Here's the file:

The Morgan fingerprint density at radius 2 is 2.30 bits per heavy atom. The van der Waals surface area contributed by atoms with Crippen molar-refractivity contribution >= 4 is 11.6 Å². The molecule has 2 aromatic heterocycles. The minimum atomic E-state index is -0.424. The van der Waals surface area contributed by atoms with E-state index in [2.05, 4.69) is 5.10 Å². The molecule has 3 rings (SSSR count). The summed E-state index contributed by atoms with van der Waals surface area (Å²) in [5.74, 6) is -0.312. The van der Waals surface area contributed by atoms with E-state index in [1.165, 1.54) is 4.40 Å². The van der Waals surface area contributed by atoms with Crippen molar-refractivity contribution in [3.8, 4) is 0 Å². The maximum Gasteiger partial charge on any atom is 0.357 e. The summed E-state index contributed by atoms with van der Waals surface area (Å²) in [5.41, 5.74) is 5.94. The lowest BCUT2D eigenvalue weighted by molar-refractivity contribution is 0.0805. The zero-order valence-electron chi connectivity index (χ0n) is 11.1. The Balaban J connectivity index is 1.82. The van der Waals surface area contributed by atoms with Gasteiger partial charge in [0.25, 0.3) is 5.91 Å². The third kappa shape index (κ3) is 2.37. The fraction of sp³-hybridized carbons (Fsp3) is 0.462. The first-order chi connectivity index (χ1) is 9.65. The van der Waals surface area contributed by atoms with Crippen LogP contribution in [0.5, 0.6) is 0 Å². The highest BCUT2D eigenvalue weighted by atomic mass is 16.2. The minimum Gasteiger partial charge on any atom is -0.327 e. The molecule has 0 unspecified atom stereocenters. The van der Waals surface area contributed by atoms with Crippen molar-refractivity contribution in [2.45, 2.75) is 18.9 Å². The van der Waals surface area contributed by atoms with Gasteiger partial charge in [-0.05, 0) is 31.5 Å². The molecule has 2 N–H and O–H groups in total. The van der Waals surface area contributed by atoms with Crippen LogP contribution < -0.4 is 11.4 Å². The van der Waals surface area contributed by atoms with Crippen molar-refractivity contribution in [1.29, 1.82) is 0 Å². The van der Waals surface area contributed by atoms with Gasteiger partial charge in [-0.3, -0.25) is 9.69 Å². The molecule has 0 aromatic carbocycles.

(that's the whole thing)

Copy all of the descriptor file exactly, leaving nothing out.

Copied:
The Morgan fingerprint density at radius 2 is 2.30 bits per heavy atom. The van der Waals surface area contributed by atoms with Crippen molar-refractivity contribution >= 4 is 11.6 Å². The molecule has 2 aromatic heterocycles. The minimum atomic E-state index is -0.424. The van der Waals surface area contributed by atoms with E-state index in [2.05, 4.69) is 5.10 Å². The molecule has 3 rings (SSSR count). The summed E-state index contributed by atoms with van der Waals surface area (Å²) in [5.74, 6) is -0.312. The van der Waals surface area contributed by atoms with E-state index in [1.165, 1.54) is 4.40 Å². The van der Waals surface area contributed by atoms with Crippen molar-refractivity contribution in [3.8, 4) is 0 Å². The maximum Gasteiger partial charge on any atom is 0.357 e. The summed E-state index contributed by atoms with van der Waals surface area (Å²) in [5.41, 5.74) is 5.94. The lowest BCUT2D eigenvalue weighted by molar-refractivity contribution is 0.0805. The zero-order valence-electron chi connectivity index (χ0n) is 11.1. The Balaban J connectivity index is 1.82. The van der Waals surface area contributed by atoms with Gasteiger partial charge in [0.25, 0.3) is 5.91 Å². The third kappa shape index (κ3) is 2.37. The fraction of sp³-hybridized carbons (Fsp3) is 0.462. The first-order chi connectivity index (χ1) is 9.65. The van der Waals surface area contributed by atoms with Crippen LogP contribution in [0.5, 0.6) is 0 Å². The highest BCUT2D eigenvalue weighted by atomic mass is 16.2. The minimum Gasteiger partial charge on any atom is -0.327 e. The molecule has 0 unspecified atom stereocenters. The van der Waals surface area contributed by atoms with Crippen molar-refractivity contribution in [2.45, 2.75) is 18.9 Å². The van der Waals surface area contributed by atoms with Gasteiger partial charge in [-0.05, 0) is 31.5 Å². The molecule has 2 N–H and O–H groups in total. The van der Waals surface area contributed by atoms with Crippen LogP contribution < -0.4 is 11.4 Å². The van der Waals surface area contributed by atoms with Crippen molar-refractivity contribution in [1.29, 1.82) is 0 Å². The van der Waals surface area contributed by atoms with Gasteiger partial charge in [-0.3, -0.25) is 9.69 Å². The molecule has 0 aromatic carbocycles.